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Screeners: Behind the ban

October 07, 2003|PATRICK GOLDSTEIN

JACK VALENTI is no stranger to the exercise of raw political power. After all, the Motion Picture Assn. of America chief began in Washington as an aide to President Lyndon Johnson. And power, as in big-time studio clout, is what's really behind last week's hotly debated decision to ban the widespread dissemination of Oscar screeners as a way to stem the tide of digital piracy.

The MPAA has served as a whipping boy for the unpopular edict, which independent filmmakers say will undermine the Oscar chances of edgier art films. As Valenti told one reporter last week, "If there's a villain in the piece, it's me." But trust me, when a shrewd operator like Jack Valenti goes out of his way to take the blame for something, the one thing you can be sure of is that he's covering for someone else. When you make $1 million a year, you get paid to take the heat.

It's an open secret in Hollywood that the Oscar screener ban was instigated by Warner Bros. Chief Executive Barry Meyer, a man of many talents but not someone you'd bet the house on if he were on "Jeopardy" trying to answer the question: "Name any two movies Ang Lee made before 'Crouching Tiger, Hidden Dragon.' " Put simply: Time Warner has money on its mind, not Oscars. As Meyer said last year, the conglomerate is "looking to extend our properties over multiple platforms," not exactly a rallying cry for artistic quality. (How many Oscar nominations did Warner have last year? Hint: It starts with a zero.)

Time Warner's likely Oscar contenders -- "The Lord of the Rings: The Return of the King," "The Matrix Revolutions" and "The Last Samurai" -- are costly blockbusters, prime targets for bootleggers. Piracy is certainly the key reason the company spearheaded the ban on the distribution of videocassette and DVD screeners of movies for award consideration. It's also why Warner and 20th Century Fox, the industry's other leading anti-piracy advocate, were happy to let Valenti endure a week of bad publicity for throwing a monkey wrench into the Oscar race.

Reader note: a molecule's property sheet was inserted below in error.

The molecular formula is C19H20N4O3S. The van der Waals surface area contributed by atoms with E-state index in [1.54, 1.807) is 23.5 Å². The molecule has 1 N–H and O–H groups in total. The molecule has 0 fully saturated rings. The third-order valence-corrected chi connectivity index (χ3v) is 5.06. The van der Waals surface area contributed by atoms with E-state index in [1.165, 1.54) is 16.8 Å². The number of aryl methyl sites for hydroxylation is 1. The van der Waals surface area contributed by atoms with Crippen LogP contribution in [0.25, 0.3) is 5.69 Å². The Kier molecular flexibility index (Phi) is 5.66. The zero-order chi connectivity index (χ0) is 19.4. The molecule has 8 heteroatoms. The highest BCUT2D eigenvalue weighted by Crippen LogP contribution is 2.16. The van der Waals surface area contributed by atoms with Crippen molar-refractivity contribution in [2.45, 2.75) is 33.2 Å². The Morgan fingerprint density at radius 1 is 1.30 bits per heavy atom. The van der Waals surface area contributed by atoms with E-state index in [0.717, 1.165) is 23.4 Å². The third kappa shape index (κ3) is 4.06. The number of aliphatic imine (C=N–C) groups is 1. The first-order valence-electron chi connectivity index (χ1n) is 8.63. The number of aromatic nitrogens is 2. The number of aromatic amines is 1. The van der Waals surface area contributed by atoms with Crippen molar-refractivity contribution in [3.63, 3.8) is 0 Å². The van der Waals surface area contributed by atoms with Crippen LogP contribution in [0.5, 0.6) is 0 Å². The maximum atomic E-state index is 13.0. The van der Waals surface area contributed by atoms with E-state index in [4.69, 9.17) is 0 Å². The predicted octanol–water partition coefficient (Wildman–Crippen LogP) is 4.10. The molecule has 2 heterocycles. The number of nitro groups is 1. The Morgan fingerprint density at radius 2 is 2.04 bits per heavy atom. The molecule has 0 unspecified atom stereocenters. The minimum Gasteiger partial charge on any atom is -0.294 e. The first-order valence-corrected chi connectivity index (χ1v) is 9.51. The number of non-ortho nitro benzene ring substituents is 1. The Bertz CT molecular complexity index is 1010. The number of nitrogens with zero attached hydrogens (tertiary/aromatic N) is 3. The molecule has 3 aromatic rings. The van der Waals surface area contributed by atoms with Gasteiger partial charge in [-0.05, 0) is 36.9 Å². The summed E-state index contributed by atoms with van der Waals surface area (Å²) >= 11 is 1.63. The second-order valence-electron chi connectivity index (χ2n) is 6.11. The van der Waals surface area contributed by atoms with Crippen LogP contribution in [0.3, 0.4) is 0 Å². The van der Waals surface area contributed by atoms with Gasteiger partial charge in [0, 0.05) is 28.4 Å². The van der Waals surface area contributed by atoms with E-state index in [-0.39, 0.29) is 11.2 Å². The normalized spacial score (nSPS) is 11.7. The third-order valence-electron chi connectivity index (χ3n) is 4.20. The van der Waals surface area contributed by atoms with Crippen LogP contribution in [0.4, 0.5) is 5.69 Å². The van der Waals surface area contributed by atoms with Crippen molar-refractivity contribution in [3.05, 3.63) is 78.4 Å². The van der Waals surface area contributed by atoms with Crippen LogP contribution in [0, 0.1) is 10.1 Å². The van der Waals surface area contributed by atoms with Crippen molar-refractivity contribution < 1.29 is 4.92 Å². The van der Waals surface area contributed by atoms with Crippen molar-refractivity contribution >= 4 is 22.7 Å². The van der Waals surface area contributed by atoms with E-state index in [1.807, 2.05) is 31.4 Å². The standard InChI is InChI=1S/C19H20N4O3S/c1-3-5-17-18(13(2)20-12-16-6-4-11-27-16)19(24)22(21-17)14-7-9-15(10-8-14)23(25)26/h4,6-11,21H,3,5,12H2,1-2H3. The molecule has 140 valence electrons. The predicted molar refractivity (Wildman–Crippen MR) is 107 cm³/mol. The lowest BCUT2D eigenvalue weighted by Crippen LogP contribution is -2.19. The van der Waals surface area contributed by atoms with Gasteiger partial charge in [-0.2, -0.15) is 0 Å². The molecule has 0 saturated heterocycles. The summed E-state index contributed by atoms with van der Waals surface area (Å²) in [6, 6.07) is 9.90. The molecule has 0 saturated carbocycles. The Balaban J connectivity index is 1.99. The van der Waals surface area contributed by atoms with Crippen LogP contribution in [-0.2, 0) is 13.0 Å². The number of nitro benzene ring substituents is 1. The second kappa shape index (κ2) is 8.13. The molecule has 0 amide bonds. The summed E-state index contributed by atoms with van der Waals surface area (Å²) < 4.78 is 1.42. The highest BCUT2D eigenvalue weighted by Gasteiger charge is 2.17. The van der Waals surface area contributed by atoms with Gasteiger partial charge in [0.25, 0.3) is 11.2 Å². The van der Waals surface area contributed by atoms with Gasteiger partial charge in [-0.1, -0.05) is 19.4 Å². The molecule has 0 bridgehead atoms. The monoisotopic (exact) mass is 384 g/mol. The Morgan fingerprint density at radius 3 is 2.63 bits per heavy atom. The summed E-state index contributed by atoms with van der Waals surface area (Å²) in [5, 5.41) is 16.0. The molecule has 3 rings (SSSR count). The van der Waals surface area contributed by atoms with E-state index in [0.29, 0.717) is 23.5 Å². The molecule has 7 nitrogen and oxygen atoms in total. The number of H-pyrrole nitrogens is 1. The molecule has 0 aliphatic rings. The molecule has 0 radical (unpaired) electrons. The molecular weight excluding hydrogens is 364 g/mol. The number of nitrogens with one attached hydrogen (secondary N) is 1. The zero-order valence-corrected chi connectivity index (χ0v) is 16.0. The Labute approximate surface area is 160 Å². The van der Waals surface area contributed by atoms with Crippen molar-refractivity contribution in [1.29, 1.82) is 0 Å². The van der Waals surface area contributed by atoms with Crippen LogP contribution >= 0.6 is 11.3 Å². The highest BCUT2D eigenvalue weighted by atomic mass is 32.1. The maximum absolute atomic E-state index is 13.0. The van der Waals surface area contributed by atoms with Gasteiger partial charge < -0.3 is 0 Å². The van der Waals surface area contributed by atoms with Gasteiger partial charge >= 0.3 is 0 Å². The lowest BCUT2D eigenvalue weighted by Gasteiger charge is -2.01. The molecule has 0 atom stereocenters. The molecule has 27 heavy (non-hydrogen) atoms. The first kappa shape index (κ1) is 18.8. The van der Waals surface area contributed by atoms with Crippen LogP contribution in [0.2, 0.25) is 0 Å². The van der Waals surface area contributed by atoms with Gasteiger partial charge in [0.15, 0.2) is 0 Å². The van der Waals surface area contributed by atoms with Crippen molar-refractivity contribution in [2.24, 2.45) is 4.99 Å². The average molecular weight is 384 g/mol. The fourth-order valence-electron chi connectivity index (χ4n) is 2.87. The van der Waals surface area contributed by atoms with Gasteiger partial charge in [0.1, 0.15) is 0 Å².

The decision was rushed through with such haste and stealth that two studio chairmen I spoke to last week acknowledged that they hadn't been informed of the edict until the deal was virtually done. Valenti simply did the arm-twisting, though some top executives, in particular Sony's Howard Stringer, were vehemently opposed to the idea. If Meyer has other motives, he's keeping them to himself; rather than take my calls, he issued a bland statement, saying, "piracy is a life and death issue for the movie business."

Despite the weeping and moaning of indie filmmakers, the edict is not entirely about big-studio Oscar envy, though surely the big studio films will benefit most from the screener ban. The edict is about DVD profits. If a classic division's movie wins a major Oscar, it could be worth $10 million or $15 million in extra income. But if piracy puts a big dent in the DVD business, the engine that currently drives the movie business, the studios would lose untold hundreds of millions of dollars, leaving them in roughly the same shape as today's record companies -- up the creek without a paddle.

Executives muzzled

The Oscar screener edict is simply the latest salvo in the epic battle between media conglomerates, who've been lobbying Washington for more copyright and piracy protection, and tech companies, who've been fighting fiercely to protect consumers' private free use of music and movies. Only this time the war is squarely within the same family, with the studio chief executives opting for piracy protection while their classics divisions lobby for as much open access to their movies as possible. In a year in which DVD sales and rentals jumped a staggering 62%, guess which side carries the biggest stick?

Money talks, which is why the studios have taken extraordinary steps to silence the chief executives of their classics divisions. Though the executives are incensed by the edict, they've been so thoroughly muzzled that even after they met last week for an urgent parley, it would've been easier to find an Iraqi weapon of mass destruction than get one of them on the phone for a quote. (It speaks volumes that every classics division was represented except for Fox Searchlight and Warner's Independent Pictures, subsidiaries of the two most vociferous anti-piracy studios.)

Imagine how dire the consequences must be if even Miramax's voluble Harvey Weinstein, who normally would leap out of a 40-story building if Michael Eisner told him not to, and considers it sport to thumb his nose at Disney directives, hasn't uttered a peep of public protest.

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